I loathe self-help books. I’ve tried to read more than a few, as I am the person self help books are written for after all. “Screw it, Lets do it”…Im a sucker for punchy titles, they get me all worked up and gung-ho for about 4 pages of totally unrelatable lucky coincedences that certainly didn’t show themselves to me before my twelfth birthday. After which, my blank mind ready for the new attitude adjustment clouds over whilst I frantically scan through the rest of the book looking for the Chapter that starts with “Step 1 – Make Yourself a Cup of Coffee”. “Step 2 – Sit Right On Back Down and Drink It”. And so on, until I have successfully completed all 100 steps and can smile down on my children who are playing ‘I Spy With Absolutely No Fighting or Swearing’ in freshly cleaned pyjamas and brushed hair. And the next morning, I make 20 new friends at my new job doing what I LOVE (which obviously will become clear as day to me around chapter 6 or so, and will surprise me in a good way because it wont be just drinking wine, but a how-to point by point reference on turning that hobby into a lucrative business) which in turn will have the banks endlessly phoning me offering me credit, as opposed to the current offer of an ultimatum, due to finally reaping the rewards of following my passion. Or, none of that will matter, and I will struggle along to make ends meet but will be gloriously happy and content because happiness is not about smoked salmon salad if you can imagine your baked beans to taste like that, which is a mindful state that can be reached through meditation, if you try hard enough (I would even read this chapter twice to fully grasp these concepts). Occasionally like Paulo Coelho’s books, the subliminal sub-text is where the philosophy lies, which makes it easy to read and enjoy the story, but very difficult to relate to my own life. Except maybe the view of the sea from my bedroom window, which is supposed to blow in winds of change rather than winds of gale force hair extraction, and the rolling tides mean more to me than a more accurate weather check than SABC 3. My point is, that if those books aren’t just shameless self-promotion by the author, then there are vital chapters missing between “You are Here”and….”A Flowery Description of Where I am and Where You Want To Be”. I just don’t understand them.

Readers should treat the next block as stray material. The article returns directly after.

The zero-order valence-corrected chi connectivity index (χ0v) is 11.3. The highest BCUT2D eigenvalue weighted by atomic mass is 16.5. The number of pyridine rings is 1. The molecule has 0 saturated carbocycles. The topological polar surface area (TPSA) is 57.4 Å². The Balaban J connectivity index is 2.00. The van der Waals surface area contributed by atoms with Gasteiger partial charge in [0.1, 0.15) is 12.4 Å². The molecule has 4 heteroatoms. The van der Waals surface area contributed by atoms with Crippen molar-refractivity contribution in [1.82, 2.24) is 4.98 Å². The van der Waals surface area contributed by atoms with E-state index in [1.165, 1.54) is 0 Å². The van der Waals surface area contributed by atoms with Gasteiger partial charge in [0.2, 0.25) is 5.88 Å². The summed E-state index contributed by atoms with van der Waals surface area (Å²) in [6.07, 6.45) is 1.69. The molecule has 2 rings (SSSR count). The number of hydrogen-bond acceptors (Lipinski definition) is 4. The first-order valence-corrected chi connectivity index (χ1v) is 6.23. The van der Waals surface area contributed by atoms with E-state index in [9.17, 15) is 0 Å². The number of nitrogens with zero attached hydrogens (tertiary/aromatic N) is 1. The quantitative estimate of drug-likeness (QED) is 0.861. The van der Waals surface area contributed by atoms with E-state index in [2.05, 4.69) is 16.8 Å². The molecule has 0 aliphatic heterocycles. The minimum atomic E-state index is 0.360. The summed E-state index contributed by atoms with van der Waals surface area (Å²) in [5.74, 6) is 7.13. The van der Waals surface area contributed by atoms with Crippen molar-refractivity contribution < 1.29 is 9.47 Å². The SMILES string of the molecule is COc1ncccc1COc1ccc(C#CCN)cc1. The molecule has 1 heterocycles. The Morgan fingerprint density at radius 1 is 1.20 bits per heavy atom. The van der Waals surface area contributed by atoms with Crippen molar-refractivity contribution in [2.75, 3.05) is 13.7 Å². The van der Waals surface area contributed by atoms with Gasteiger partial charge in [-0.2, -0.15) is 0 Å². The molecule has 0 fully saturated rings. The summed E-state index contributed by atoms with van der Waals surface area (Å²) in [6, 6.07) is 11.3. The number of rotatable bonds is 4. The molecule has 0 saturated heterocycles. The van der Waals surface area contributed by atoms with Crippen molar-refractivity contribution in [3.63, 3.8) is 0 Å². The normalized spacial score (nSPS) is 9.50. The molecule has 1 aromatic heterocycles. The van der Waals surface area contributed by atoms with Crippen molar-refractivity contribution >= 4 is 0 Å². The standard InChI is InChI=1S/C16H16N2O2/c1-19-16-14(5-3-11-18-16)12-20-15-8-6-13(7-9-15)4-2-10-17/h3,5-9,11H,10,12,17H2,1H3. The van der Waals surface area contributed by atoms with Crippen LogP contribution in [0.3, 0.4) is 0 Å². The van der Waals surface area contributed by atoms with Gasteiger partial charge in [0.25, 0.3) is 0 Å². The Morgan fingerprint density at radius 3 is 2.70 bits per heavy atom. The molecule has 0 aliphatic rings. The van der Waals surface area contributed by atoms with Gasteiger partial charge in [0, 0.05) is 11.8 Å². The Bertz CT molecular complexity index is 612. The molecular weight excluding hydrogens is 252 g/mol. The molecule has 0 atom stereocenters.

Edward Monkton on the other hand, is philosopher extraordinaire, insightful, truthful and highly, highly relatable. Also, can be read, and applied in the same amount of time it takes to curse the universe for your lot in life. Honestly, he pretty much says what the others are saying, but in a couple of lines with pictures. Read these and I guarantee you a brief moment of happiness, although your baked beans will taste the same as they’re supposed to. They won’t really help with that.
See more of his greatness here: www.edwardmonkton.com/